How can model-based design be applied to the medical devices industry to improve software quality for medical devices?
Imagine an ICU hospital bed. The patient in that bed and their medical caregivers are relying on a thermal management system to regulate that vulnerable patient’s temperature. The bed and the thermal system are actually two devices working together, both encompassing mechanical and electrical components, hydraulics and circuit boards to deliver the right level of heat to the patient. The margin for error is low; the potential for problems with any one of the constituent parts is considerably higher.
Software is the digital brain of the whole system, enabling the hardware to do its job in an effective and reliable way. Software can also deliver additional functionalities and benefits, such as load sensors to determine the weight of the patient without requiring them to move. Throw in some additional functionality through digital signal processing (DSP) and it becomes possible to determine vitals such as heart rate via load signal analysis.
However, these kinds of possibilities do not come to life by chance. We see much trial and error in the medical devices industry when it comes to developing software and controls, along with costly and slow-to-develop prototypes. But as proponents of MBD, we know that there is another way. To make software as robust as it can be, and to develop it and bring it to market alongside the hardware it drives as quickly and cost-effectively as the market demands, MBD can bring undeniable value and significantly improve software quality for medical devices.
Our MBD approach for software development is rigorous and meets ISO standards for functional safety. Siemens’ Polarion, an asset lifecycle management solution, has been successfully leveraged by several medical device companies to set up an orchestrated workflow and a systematic approach to development. The level of traceability it offers is especially valuable to the medical devices industry, making it possible to demonstrate to regulators at any point that standards in code testing, risk assessment and more are being met.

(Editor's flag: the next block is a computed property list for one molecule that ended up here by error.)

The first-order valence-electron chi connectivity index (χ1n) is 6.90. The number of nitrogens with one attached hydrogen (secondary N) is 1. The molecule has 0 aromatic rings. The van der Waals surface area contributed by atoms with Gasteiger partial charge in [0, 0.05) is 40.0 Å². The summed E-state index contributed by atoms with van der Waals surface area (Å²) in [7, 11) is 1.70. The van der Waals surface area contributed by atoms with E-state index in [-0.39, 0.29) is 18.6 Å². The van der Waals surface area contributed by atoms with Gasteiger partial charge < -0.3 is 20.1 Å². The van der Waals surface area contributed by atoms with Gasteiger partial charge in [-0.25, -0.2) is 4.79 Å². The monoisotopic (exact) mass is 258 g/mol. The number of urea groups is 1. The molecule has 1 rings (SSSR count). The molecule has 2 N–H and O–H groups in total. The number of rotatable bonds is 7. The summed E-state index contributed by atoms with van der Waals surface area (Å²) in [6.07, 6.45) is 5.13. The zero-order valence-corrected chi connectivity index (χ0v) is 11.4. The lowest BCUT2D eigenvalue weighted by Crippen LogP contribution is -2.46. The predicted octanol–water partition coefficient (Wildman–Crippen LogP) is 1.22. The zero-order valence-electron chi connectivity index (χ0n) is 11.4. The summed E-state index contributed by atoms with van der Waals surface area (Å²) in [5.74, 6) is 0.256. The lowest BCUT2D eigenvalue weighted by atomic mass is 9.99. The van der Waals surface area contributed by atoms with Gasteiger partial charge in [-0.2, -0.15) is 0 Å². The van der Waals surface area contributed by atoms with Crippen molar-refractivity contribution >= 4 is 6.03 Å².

Mapping best practices from the automotive field to improve software quality for medical devices
We believe that, especially in fast-evolving fields such as medical devices, the wheel does not need to be re-invented. Some clear parallels can be drawn between functionalities and system requirements in automotive and medical devices. As the more mature industry, automotive can offer some tried-and-tested approaches that would work to develop new solutions and improve software quality for medical devices.
Let’s go back to that ICU bed, for example. Thermal models that safely and reliably predict temperatures to allow for them to be accurately controlled are already highly developed and proven in automotive in the form of under-hood components and seat ventilation, using CFD and controls.